Not once, accordingly, in the two campaigns to save Robin Hood Gardens, was mention made of what its demolition would mean for the residents living in the estate’s 213 homes. Instead, the debate, which was widely reported in the architectural press, hinged on the measure of its ‘architectural quality’. In the purely formalist discourse of capitalist architecture, this meant its aesthetic value stripped of the social function the estate served as home for more than 600 residents. In the words of Patrik Schumacher, one of the leading ideologues of Neo-liberal architecture, this aesthetic value constitutes what he believes should be the ‘unique and exclusive concern’ of architects. In obedience to which, in May 2018, the facade of a 3-storey section removed from the demolished east-block of Robin Hood Gardens was exhibited at the Venice Architecture Biennale. And in a final twist of the palette knife, this slice of the estate is destined to be put on display in the Victoria and Albert Museum in South Kensington, presumably as a memorial to how working-class Londoners used to live before they were socially cleansed from the capital. Where the residents who lived behind them ended up will not, however, be part of the display, their very existence being judged extrinsic to the architecture that once housed them.
3. A Human Scale: The Aylesbury Estate
When David Cameron announced his decision to demolish 100 so-called sink estates in 2016 he was following in the footsteps of his political model and fellow ideologue of Neo-liberalism, Labour Prime Minister Tony Blair. Immediately after his landslide election victory in 1997, Blair made the – at the time – curious decision to deliver his inaugural speech on the Aylesbury estate in Camberwell, South London. Having announced his plans to ‘incentivise’ the ‘left behind’ with new welfare-to-work legislation that imposed sanctions on anyone who didn’t get on New Labour’s treadmill – policies that would be revived with interest by Cameron – Blair went on to launch the estate regeneration programme that in the more than two decades since has demolished, is in the process of demolishing, or is threatening to demolish, socially cleanse or privatise around 250 housing estates in London alone, over 195 of them in Labour-run boroughs, with the resulting loss of homes for council and social rent.
Nineteen years later, in 2016, the Public Inquiry called by leaseholders on the Aylesbury estate into the compulsory purchase orders issued on their homes issued by Southwark Labour council was one of the more demoralising spectacles to come out of this programme. On the one hand was a table of lawyers, Francis Taylor Building chambers, employed by Southwark council and paid with the rents of council residents to justify their plans to demolish the Aylesbury estate and hand over its redevelopment to the newly merged Notting Hill Genesis housing association. On the other were the leaseholders, members of the 35% Campaign, and a lawyer who’d had only a few days to familiarise himself with the hundreds of documents and thousands of pages after the previous lawyer had backed out at the last minute. Between them was an official who, to judge by her conduct of the inquiry, lived in the same Georgian townhouses as Southwark council’s Members of Cabinet, and drank cocktails in the same club as the lawyers. The residents didn’t have a chance.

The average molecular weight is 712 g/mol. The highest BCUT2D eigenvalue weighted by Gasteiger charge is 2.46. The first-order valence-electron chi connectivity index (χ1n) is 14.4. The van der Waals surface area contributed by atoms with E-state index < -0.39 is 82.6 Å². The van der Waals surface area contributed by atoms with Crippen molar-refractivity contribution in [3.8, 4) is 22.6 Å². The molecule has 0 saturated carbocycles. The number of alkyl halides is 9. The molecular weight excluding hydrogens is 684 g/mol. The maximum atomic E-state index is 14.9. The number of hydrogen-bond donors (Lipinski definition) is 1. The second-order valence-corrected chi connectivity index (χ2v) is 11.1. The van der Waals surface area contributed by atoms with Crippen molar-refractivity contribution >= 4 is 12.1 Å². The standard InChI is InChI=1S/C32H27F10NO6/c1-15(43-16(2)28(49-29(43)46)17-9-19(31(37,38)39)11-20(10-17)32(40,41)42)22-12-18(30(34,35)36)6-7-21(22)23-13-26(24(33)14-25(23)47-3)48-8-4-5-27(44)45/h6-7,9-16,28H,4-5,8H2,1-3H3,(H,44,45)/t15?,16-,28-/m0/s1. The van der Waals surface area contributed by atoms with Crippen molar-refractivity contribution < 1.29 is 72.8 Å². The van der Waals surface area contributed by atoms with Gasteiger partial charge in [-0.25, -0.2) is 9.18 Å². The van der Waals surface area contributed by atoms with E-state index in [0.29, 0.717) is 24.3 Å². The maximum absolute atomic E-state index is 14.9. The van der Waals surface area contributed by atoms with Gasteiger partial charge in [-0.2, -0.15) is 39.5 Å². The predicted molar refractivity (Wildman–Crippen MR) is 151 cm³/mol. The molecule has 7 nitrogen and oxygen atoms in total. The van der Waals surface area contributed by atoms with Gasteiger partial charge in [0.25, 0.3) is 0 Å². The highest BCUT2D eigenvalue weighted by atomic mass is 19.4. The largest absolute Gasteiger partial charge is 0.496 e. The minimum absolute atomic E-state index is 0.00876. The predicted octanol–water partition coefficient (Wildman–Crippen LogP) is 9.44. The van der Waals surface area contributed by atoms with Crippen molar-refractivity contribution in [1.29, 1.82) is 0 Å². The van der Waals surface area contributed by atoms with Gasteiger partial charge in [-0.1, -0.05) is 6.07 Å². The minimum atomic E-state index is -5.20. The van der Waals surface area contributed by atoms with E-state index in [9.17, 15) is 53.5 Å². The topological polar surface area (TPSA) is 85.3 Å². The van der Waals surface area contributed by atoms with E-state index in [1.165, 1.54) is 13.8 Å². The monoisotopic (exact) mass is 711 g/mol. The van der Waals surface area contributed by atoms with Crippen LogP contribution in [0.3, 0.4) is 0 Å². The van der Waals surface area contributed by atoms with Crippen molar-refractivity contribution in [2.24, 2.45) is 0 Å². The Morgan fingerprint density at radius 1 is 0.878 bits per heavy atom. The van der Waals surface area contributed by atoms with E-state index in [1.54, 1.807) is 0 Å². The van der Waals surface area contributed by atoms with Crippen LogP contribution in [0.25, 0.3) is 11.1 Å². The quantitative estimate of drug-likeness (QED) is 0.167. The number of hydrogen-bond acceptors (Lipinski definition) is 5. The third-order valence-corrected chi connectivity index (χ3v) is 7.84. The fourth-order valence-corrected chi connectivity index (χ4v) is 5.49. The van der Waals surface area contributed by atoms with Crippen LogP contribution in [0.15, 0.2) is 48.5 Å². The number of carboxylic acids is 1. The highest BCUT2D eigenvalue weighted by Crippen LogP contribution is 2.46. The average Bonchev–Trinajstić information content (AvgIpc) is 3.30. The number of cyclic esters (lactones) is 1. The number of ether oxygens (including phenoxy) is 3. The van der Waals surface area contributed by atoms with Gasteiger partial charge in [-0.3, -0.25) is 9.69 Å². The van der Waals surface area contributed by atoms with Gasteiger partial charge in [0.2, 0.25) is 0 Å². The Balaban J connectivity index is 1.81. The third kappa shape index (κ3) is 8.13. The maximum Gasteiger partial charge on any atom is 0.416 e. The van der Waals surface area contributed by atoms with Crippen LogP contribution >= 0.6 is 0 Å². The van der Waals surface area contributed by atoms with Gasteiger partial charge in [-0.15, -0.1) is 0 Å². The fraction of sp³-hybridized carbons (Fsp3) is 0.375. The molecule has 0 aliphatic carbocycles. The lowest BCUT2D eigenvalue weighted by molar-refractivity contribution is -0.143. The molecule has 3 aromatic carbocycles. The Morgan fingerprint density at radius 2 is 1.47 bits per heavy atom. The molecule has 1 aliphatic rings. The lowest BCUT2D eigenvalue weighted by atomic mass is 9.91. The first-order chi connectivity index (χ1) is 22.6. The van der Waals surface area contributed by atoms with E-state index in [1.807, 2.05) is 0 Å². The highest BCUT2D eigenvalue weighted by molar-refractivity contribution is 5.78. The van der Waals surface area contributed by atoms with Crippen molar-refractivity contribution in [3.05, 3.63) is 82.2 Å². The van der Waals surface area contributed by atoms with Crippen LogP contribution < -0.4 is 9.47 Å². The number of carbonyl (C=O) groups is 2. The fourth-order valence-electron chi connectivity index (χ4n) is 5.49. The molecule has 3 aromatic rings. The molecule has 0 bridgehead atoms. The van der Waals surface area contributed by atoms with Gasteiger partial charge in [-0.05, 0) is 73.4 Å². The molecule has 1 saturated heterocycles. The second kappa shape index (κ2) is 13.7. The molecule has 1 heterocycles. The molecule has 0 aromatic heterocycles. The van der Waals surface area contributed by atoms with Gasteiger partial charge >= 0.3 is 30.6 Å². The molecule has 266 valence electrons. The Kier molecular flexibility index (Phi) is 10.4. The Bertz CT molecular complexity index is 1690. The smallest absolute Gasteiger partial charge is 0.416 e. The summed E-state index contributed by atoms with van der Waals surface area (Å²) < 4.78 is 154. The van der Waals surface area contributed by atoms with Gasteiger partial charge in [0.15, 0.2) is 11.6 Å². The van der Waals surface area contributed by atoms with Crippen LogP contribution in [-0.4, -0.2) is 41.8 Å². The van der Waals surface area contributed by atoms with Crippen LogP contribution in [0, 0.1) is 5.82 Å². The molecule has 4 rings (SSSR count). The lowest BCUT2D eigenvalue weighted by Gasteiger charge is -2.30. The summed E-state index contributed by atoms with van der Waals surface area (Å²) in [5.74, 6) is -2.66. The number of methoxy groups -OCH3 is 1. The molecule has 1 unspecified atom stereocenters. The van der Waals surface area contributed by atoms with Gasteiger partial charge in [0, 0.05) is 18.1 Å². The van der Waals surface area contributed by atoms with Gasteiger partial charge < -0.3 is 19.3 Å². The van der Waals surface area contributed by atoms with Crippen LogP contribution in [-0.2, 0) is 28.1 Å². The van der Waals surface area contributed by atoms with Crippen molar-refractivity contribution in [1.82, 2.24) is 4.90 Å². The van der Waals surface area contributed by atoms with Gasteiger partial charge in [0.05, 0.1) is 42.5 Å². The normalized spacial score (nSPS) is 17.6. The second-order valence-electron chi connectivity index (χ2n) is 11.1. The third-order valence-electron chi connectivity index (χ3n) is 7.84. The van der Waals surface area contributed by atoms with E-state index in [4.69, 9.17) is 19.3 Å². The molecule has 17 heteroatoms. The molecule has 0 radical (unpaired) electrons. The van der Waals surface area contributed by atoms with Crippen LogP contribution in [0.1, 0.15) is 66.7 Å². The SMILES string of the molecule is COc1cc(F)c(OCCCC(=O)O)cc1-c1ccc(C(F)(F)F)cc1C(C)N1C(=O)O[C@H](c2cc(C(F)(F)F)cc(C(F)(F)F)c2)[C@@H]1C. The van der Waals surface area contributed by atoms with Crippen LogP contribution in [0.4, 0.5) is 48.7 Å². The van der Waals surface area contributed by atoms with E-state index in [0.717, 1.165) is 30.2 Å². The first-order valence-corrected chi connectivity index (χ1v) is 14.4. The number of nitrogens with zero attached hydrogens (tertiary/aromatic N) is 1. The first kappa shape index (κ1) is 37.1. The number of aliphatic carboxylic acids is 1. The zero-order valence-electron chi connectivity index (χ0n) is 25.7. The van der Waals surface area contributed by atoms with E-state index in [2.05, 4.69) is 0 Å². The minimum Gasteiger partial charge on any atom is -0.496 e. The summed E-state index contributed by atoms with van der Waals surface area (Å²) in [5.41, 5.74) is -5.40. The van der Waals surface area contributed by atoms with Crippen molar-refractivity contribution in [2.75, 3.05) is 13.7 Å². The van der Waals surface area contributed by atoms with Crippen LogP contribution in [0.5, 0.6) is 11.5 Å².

I won’t recall here the relentless attempts of the head of Southwark council’s legal team, Melissa Murphy, to discredit the statements that had been given in support of the Aylesbury estate and against its demolition by the numerous academics, architects, engineers and housing professionals who had been called by the leaseholders. Between an earnest academic trying to extol the social benefits of council housing and a flint-eyed lawyer looking for chinks in a witness statement there was only ever going to be one winner; but one line of attack caught my attention. I believe Ben Campkin, the author of Remaking London: Decline and Regeneration in Urban Culture, was in the witness box when he was asked whether he thought the Aylesbury estate was built on a ‘human scale’. To give context to her statement, Ms. Murphy displayed several photographs of the Aylesbury estate – not when it was first built, of course, but in its current state after decades of managed decline by the council paid by residents’ service charges to maintain it. In particular, she attempted to draw contrasts that were not in their favour between the 14-storey, reinforced-concrete, modernist housing blocks that are the largest buildings on the Aylesbury estate and the 3-storey, timber and brick, Victorian terraced housing that predominantly lines the Walworth Road to the west. The point was obvious: how could the former be said to be on a human scale when so much of London, and indeed the UK, has lived in the latter for the past hundred years and more?
It’s a common and often-used argument, which draws on long ingrained and recently revived perceptions – or more accurately suspicions – that modernism is fundamentally an un-English and unwanted import from the continent, inappropriate to the climate of Britain, imposed on the British people by the vanity of European-influenced architects with at best visions of grandeur, and at worst intentions of socially engineering a socialist utopia that history has shown to lead straight to the gulag. But behind this reactionary rhetoric of Little England and Red-baiting there lies a far more powerful and – to use a Marxist vocabulary – economically determinate force which, far from being based in a conservative vision of terraced housing and Victorian streets, is at the forefront of capitalist economics and politics.